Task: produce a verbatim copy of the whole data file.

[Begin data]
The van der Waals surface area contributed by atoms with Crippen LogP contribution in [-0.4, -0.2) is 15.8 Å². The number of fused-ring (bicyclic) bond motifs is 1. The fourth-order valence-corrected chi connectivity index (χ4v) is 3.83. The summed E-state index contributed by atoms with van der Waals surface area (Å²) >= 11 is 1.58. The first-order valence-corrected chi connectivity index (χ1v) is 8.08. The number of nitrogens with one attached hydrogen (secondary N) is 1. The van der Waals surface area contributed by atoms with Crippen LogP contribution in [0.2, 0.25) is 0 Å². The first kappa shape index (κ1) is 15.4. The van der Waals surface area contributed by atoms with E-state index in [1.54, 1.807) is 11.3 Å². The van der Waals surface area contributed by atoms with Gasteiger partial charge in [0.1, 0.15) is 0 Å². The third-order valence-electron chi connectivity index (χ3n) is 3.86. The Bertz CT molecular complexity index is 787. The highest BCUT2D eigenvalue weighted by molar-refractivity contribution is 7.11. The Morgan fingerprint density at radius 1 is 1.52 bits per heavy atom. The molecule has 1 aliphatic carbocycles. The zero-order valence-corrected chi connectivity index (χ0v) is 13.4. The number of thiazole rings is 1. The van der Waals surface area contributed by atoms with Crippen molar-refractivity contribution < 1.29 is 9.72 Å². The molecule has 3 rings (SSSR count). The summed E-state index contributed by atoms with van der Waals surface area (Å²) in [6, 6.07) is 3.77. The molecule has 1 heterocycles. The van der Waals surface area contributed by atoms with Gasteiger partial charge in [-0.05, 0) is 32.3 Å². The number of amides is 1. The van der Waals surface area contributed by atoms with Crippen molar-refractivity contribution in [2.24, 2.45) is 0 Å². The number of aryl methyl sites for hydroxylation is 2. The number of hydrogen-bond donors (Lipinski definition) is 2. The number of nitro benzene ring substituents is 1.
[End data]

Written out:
The van der Waals surface area contributed by atoms with Crippen LogP contribution in [-0.4, -0.2) is 15.8 Å². The number of fused-ring (bicyclic) bond motifs is 1. The fourth-order valence-corrected chi connectivity index (χ4v) is 3.83. The summed E-state index contributed by atoms with van der Waals surface area (Å²) >= 11 is 1.58. The first-order valence-corrected chi connectivity index (χ1v) is 8.08. The number of nitrogens with one attached hydrogen (secondary N) is 1. The van der Waals surface area contributed by atoms with Crippen LogP contribution in [0.2, 0.25) is 0 Å². The first kappa shape index (κ1) is 15.4. The van der Waals surface area contributed by atoms with E-state index in [1.54, 1.807) is 11.3 Å². The van der Waals surface area contributed by atoms with Gasteiger partial charge in [0.1, 0.15) is 0 Å². The third-order valence-electron chi connectivity index (χ3n) is 3.86. The Bertz CT molecular complexity index is 787. The highest BCUT2D eigenvalue weighted by molar-refractivity contribution is 7.11. The Morgan fingerprint density at radius 1 is 1.52 bits per heavy atom. The molecule has 1 aliphatic carbocycles. The zero-order valence-corrected chi connectivity index (χ0v) is 13.4. The number of thiazole rings is 1. The van der Waals surface area contributed by atoms with Crippen molar-refractivity contribution < 1.29 is 9.72 Å². The molecule has 3 rings (SSSR count). The summed E-state index contributed by atoms with van der Waals surface area (Å²) in [6, 6.07) is 3.77. The molecule has 1 heterocycles. The van der Waals surface area contributed by atoms with Gasteiger partial charge in [-0.05, 0) is 32.3 Å². The number of amides is 1. The van der Waals surface area contributed by atoms with Crippen molar-refractivity contribution in [2.24, 2.45) is 0 Å². The number of aryl methyl sites for hydroxylation is 2. The number of hydrogen-bond donors (Lipinski definition) is 2. The number of nitro benzene ring substituents is 1.